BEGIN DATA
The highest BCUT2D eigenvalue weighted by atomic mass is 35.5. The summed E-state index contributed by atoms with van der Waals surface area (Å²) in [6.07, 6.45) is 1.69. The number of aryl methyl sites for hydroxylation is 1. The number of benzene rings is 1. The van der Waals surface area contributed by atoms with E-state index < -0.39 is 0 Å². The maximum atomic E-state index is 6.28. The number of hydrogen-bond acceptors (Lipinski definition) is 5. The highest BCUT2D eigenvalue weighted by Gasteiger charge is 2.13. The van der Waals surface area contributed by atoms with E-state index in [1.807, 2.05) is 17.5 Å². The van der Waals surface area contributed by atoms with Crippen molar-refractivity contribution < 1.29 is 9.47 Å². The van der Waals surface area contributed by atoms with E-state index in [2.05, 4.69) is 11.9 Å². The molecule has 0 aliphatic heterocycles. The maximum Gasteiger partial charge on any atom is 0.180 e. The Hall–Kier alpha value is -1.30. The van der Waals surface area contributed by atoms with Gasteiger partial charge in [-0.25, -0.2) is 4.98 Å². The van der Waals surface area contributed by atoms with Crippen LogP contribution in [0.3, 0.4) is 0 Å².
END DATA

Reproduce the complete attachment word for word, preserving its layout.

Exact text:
The highest BCUT2D eigenvalue weighted by atomic mass is 35.5. The summed E-state index contributed by atoms with van der Waals surface area (Å²) in [6.07, 6.45) is 1.69. The number of aryl methyl sites for hydroxylation is 1. The number of benzene rings is 1. The van der Waals surface area contributed by atoms with E-state index < -0.39 is 0 Å². The maximum atomic E-state index is 6.28. The number of hydrogen-bond acceptors (Lipinski definition) is 5. The highest BCUT2D eigenvalue weighted by Gasteiger charge is 2.13. The van der Waals surface area contributed by atoms with E-state index in [1.807, 2.05) is 17.5 Å². The van der Waals surface area contributed by atoms with Crippen molar-refractivity contribution < 1.29 is 9.47 Å². The van der Waals surface area contributed by atoms with E-state index in [2.05, 4.69) is 11.9 Å². The molecule has 0 aliphatic heterocycles. The maximum Gasteiger partial charge on any atom is 0.180 e. The Hall–Kier alpha value is -1.30. The van der Waals surface area contributed by atoms with Gasteiger partial charge in [-0.25, -0.2) is 4.98 Å². The van der Waals surface area contributed by atoms with Crippen LogP contribution in [0.3, 0.4) is 0 Å².